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Accident involving U.S. planes off Shikoku categorized as most-severe 'Class A' mishap

Kyodo, Staff Report

The U.S. military said Sunday it has categorized the fatal crash involving a fighter jet and a tanker plane off Kochi Prefecture last week as a “Class A” mishap, the most severe category on its four-level scale.

The accident occurred when an FA-18 fighter jet and a KC-130 tanker plane, both based in the nation, collided in midair early Thursday when conducting training that included refueling. A conclusion has not yet been reached on the details of the situation, according to the U.S. 3rd Marine Expeditionary Force.

Self-Defense Forces personnel rescued the two crew members of the FA-18, but one of them, Capt. Jahmar Resilard, 28, later died.

Searches by Japanese authorities and U.S. forces for the remaining five marines, who are believed to have been aboard the KC-130, are still underway in an area of the Pacific Ocean about 100 km (60 miles) south of Cape Muroto in Kochi Prefecture.

“We are using all available capability in this search. Thus far, both U.S. and Japanese air and maritime assets have been involved in the effort to find these five brave Marines,” U.S. Forces Japan head Lt. Gen. Jerry Martinez said, adding that Australia had offered up a P-8 Poseidon in the hunt for the tanker and fighter.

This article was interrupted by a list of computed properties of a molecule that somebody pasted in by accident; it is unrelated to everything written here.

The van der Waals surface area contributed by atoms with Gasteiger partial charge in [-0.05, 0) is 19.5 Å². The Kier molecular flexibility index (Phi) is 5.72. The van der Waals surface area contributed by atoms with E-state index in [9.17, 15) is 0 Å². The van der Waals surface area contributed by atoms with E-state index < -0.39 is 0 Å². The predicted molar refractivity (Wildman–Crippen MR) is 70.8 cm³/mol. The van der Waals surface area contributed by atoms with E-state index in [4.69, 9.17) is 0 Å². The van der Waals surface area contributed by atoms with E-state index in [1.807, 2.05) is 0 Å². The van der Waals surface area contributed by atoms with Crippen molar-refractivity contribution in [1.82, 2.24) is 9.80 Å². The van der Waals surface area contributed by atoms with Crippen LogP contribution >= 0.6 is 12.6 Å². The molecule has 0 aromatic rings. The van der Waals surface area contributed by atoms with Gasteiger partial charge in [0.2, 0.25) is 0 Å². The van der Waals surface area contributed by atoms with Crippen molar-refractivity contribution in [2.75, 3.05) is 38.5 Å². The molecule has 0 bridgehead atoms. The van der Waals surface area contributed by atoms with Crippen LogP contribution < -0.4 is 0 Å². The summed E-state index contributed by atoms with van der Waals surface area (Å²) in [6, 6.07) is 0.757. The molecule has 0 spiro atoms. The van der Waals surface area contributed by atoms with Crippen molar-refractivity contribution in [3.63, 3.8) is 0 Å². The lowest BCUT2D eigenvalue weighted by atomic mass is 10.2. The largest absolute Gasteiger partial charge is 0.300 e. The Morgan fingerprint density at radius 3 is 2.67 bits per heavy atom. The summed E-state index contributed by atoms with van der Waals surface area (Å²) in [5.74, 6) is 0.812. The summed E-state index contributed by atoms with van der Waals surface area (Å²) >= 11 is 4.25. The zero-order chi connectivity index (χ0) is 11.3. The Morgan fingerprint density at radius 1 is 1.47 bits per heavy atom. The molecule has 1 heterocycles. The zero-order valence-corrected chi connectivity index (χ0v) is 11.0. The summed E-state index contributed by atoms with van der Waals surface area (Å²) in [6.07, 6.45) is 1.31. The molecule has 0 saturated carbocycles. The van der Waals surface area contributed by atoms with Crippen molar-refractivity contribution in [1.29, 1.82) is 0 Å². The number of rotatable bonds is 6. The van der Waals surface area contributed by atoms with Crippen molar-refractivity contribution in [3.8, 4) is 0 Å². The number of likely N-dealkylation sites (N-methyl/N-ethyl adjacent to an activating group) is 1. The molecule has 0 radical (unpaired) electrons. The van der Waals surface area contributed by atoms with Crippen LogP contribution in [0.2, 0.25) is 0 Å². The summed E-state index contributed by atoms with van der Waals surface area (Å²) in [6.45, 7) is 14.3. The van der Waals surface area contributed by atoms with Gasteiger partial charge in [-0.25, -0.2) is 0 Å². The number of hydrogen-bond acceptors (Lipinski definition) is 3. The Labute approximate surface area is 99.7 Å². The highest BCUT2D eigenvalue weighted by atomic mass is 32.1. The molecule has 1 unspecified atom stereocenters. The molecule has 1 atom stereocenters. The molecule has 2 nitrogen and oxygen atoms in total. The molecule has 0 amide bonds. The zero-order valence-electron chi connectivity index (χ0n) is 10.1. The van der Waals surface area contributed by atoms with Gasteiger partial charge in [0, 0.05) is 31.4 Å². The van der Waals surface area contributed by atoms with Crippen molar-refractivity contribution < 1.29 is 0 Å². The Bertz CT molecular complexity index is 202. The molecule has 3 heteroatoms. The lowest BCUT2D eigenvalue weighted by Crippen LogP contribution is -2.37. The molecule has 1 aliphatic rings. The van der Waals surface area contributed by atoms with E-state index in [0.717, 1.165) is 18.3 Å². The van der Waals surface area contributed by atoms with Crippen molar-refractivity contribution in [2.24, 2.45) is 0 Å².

Martinez lauded the efforts to track the aircraft down, especially those by the SDF.

“Our Japanese partners saved the life of one of our downed aircrew hours after the accident, and I am grateful for their continued support,” he said.

The two aircraft were based at Marine Corps Air Station Iwakuni in Yamaguchi Prefecture.

They might have been undertaking nighttime midair refueling, a highly difficult maneuver, in order to adapt themselves to tasks that are required for long-range flights.

In December 2016, a U.S. Marine Osprey aircraft was wrecked during a nighttime air-to-air refueling exercise in Okinawa Prefecture.

A Class A mishap is classified as an accident resulting in loss of life or permanent total disability, destruction of an aircraft or damage worth $2 million or more.

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